Category Location (n) Sex (n) Ownership of Facility (n)
Policymaker Urban (2) Male (1)
Female (1)
Health Insurance Officer/Manager Urban (6) Male (7)
Female (4)
Rural (2) -
Health Care Provider Urban (5) Male (7)
Female (3)
Public (5)
Rural (5) Private (5)
Total 20 20 10

Tab. 1. Background information of the study respondents.

Data collection

A total of twenty (20) In-Depth Interviews (IDIs) were conducted with the respondents between May and June 2022 using a pre-tested, semi-structured IDI guide developed by the researchers. The IDI guide explored information on how claims are submitted, processed, and reimbursed as well as its influence on the effective implementation of ASHIS. The guide was validated by two health systems expert researchers to ensure internal consistency and transferability. Data were collected by ten experienced researchers who were trained for 3 days. The researchers worked in pairs (an interviewer and a note-taker). Interviews were conducted in English and were held in offices or health facilities as convenient for the respondents. Each interview lasted an average of 40 minutes and was audio recorded and transcribed. Notes taken during the interviews were incorporated into the transcripts to ensure the completeness and accuracy of information. Prior to the interviews, both written and verbal informed consents were obtained from all respondents. Permission to audio-record interviews and discussions was also obtained from each respondent.

Data analysis

A thematic framework approach involving coding, charting, and organising the data under themes was used to analyse the data. Transcripts were manually coded using a codebook developed by the researchers. The main themes were deduced from the study objectives. The themes were generated by reading the transcripts and reflecting on how claims are managed and their effect on the implementation of ASHIS. Inter-coder differences were resolved by consensus. The main themes explored included: i) experience with use of the manual and electronic claims processing systems of claims management and ii) effect or outcome of the e-claims management system on the health insurance scheme implementation.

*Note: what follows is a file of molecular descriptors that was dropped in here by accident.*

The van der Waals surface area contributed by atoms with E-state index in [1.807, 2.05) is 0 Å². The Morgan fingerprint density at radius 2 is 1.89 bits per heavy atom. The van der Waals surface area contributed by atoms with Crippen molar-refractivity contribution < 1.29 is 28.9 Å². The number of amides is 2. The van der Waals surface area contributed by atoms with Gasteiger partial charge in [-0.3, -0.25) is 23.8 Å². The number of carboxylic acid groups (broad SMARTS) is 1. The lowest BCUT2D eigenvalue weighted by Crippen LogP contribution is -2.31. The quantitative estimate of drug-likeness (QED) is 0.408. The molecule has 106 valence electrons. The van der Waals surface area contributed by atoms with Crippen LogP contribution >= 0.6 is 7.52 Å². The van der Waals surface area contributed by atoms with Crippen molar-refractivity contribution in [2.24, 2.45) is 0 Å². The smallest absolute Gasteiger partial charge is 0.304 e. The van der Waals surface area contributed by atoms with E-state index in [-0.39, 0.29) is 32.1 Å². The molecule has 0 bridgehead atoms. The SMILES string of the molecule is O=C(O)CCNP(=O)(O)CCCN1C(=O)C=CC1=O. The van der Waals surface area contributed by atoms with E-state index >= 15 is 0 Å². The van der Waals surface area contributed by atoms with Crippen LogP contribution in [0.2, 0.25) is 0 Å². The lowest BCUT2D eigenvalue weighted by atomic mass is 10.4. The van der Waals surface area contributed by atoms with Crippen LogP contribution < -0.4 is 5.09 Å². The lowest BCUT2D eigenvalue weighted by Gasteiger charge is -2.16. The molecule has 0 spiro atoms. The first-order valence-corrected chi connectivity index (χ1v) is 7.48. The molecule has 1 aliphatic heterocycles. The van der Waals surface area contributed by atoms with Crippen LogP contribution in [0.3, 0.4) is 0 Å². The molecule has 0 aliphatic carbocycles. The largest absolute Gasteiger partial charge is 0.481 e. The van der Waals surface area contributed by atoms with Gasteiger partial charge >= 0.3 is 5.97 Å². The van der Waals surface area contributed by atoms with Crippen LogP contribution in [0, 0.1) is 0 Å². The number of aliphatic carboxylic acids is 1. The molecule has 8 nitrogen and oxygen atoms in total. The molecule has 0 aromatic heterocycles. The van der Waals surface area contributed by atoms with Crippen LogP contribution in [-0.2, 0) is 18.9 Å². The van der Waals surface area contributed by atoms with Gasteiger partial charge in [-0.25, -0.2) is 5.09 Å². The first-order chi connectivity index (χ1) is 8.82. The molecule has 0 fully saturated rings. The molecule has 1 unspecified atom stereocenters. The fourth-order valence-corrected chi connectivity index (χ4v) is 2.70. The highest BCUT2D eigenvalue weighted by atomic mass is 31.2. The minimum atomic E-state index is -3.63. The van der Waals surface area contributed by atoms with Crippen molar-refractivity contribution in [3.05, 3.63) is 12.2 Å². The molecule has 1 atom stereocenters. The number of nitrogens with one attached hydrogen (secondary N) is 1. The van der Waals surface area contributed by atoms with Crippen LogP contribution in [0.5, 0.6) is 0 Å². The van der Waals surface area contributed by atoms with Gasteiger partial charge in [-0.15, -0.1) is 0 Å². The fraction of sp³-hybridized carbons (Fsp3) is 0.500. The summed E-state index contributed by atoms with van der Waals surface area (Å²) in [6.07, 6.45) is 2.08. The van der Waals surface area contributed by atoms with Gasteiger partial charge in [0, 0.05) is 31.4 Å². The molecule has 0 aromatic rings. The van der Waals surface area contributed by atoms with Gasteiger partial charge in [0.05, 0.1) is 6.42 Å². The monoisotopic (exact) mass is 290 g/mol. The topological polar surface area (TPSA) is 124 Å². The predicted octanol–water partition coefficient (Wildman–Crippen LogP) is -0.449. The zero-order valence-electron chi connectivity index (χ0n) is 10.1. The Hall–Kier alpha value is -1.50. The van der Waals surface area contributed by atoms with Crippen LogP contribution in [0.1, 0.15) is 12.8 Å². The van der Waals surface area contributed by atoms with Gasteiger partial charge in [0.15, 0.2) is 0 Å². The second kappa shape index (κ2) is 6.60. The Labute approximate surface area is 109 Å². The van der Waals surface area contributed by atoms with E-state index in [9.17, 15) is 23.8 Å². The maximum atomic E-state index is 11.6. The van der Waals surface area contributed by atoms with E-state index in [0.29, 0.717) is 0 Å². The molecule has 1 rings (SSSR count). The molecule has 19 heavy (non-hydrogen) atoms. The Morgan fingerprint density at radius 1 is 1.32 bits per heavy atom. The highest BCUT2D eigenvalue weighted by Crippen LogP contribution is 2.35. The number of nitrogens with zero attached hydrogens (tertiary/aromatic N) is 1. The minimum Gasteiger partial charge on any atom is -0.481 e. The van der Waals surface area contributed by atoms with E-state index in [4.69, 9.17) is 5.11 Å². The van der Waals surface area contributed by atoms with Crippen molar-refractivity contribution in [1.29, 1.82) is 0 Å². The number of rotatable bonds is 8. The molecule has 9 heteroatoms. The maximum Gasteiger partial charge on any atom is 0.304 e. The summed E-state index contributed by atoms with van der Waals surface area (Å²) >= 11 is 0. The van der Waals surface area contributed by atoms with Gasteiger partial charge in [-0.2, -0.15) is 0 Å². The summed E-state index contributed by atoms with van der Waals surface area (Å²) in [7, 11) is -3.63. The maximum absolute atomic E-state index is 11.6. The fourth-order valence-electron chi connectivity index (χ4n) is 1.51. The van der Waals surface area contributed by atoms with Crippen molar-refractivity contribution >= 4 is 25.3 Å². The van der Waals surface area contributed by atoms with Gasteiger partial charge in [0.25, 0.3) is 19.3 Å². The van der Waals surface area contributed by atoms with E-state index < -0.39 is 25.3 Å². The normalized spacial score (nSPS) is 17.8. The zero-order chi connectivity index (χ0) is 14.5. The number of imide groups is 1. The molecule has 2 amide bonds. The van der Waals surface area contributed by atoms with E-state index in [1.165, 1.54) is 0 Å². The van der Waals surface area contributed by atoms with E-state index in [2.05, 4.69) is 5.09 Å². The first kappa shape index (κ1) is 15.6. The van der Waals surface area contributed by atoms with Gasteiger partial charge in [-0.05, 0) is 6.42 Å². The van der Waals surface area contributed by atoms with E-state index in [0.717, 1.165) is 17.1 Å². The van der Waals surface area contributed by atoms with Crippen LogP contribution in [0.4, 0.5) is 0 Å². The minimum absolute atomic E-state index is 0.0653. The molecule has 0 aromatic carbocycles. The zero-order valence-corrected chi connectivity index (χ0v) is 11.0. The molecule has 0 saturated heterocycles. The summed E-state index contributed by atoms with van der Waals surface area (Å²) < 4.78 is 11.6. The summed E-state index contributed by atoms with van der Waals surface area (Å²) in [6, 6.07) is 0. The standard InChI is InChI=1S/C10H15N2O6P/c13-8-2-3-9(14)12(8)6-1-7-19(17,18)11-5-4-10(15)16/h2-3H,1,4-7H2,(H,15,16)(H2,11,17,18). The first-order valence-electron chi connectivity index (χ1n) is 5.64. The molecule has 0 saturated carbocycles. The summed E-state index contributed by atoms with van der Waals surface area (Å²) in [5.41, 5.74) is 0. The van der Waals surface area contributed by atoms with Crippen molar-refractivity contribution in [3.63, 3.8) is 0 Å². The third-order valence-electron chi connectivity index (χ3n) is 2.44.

The findings of the study are presented under two headings as described in the data analysis subsection. The summary of the findings is outlined in Fig. 1.


Fig. 1: Summary of the effects of manual and electronic claims management systems on the implementation of a health insurance scheme.

Experience with manual and electronic systems of claim management

Manual system: At the commencement of the scheme, claims were reported to be manually (paper-based) processed and sent directly to ASHIA for reimbursement. The manual processing of claims was stated by the actors (health insurance managers and ASHIA-accredited HCPs) to be cumbersome, time-consuming, and prone to several errors and duplications on claims reports. According to an ASHIA respondent “when we started we were doing fully paper-based, people will go to the hospital they call us to request for pre-authorization codes, we send we approve the services they should render and deny the ones we don't think are appropriate, and at the end of the month, they will send us their claims, the claims management unit will then work on the claims from the HCPs or hospitals, match the claims with the pre-authorization codes that we had sent, and then after vetting the bills, we (ASHIA) pay directly into the accounts of the facilities” (Health Insurance Manager, 01). From the viewpoint of the health provider, manual processing and submission of claims is a burdensome and stressful task. In the words of a provider “we are always to go to Awka (the capital of Anambra state where ASHIA head office is situated) to submit claims, so every time my desk officer collects transport money from me…. it takes time to do so. By the time one travels to Awka and time for working on the claim report, even, the back-and-forth movement during the vetting of our claims. After everything, ASHIA will now call and tell you that the report has errors and they wouldn’t pay this and that” (Health Care Provider, 18).